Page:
Pixel 7a: Google code confirms numerous upgrades for company's next mid-range smartphone
Kuba Wojciechowski continues to reveal details about unreleased Pixel smartphones, having drawn the attention of Google developers. Principally, Wojciechowski has written about 'Lynx', rumoured to be the Pixel 7 Ultra, as well as the Pixel Tablet, the Pixel 7 and the Pixel 7 Pro. However, the leaker recently provided details about the Snapdragon 8 Gen 2, a chipset that Qualcomm is expected to reveal within the next few days at its annual summit.
Subsequently, Wojciechowski has outlined that Lynx may actually be the codename for the Pixel 7a, not the mythical Pixel 7 Ultra, with Google tying the codename to 'Pixel 22 Mid-range'. Unsurprisingly, the Pixel 7a will not launch with better cameras than the Pixel 7 or Pixel 7 Pro. Instead, the leaker claims that Google has removed some flagship hardware from newer Lynx revisions to make it a Pixel 6a successor. Specifically, the ISOCELL GN1 primary camera has made way for the IMX787, a 64 MP sensor that Sony released earlier this year. For reference, the IMX787 has already reached shelves via the Nubia Z40 Pro and the ZTE Axon 40 Ultra, along with the limited-run LG Velvet 2 Pro.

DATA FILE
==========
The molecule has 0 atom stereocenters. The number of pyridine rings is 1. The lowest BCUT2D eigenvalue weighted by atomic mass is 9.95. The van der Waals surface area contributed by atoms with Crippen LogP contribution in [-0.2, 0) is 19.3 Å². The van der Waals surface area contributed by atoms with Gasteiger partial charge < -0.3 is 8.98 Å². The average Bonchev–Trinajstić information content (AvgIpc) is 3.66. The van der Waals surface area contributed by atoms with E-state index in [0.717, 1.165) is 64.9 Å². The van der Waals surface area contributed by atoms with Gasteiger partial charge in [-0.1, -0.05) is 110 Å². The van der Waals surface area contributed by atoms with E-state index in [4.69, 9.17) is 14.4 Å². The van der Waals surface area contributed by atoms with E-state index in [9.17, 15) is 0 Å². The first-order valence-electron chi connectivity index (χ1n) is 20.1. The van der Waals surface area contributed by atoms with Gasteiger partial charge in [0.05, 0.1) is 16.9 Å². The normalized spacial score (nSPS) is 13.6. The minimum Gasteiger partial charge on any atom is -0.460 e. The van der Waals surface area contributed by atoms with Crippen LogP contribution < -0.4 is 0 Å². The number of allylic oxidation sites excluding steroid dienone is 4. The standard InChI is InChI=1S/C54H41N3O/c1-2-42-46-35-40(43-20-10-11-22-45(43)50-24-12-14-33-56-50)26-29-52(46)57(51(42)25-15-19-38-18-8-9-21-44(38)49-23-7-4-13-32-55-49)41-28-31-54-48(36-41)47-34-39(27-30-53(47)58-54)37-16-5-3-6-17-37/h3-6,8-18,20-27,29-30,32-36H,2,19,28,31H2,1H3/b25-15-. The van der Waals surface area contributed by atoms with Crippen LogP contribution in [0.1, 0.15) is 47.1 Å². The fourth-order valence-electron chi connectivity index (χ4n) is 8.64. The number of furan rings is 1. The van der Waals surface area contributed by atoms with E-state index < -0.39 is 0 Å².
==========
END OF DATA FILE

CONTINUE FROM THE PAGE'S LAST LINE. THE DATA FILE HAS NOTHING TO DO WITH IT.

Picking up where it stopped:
Conversely, the IMX712 remains, albeit only for ultra-wide-angle optics with no secondary telephoto lens. The Pixel a series should receive upgrades in other areas too, such as a high refresh rate display and wireless charging support. Purportedly, Google has equipped Lynx with a 90 Hz and 1080p display produced by Samsung, presumably an OLED panel. In short, the Pixel 7a promises to be a significant upgrade over the Pixel 6a, with a Google Tensor G2 chipset to add to the improved cameras, faster display and wireless charging capabilities described above. The Pixel 7a should arrive in early 2023, with an introduction at I/O 2023 likely at this stage.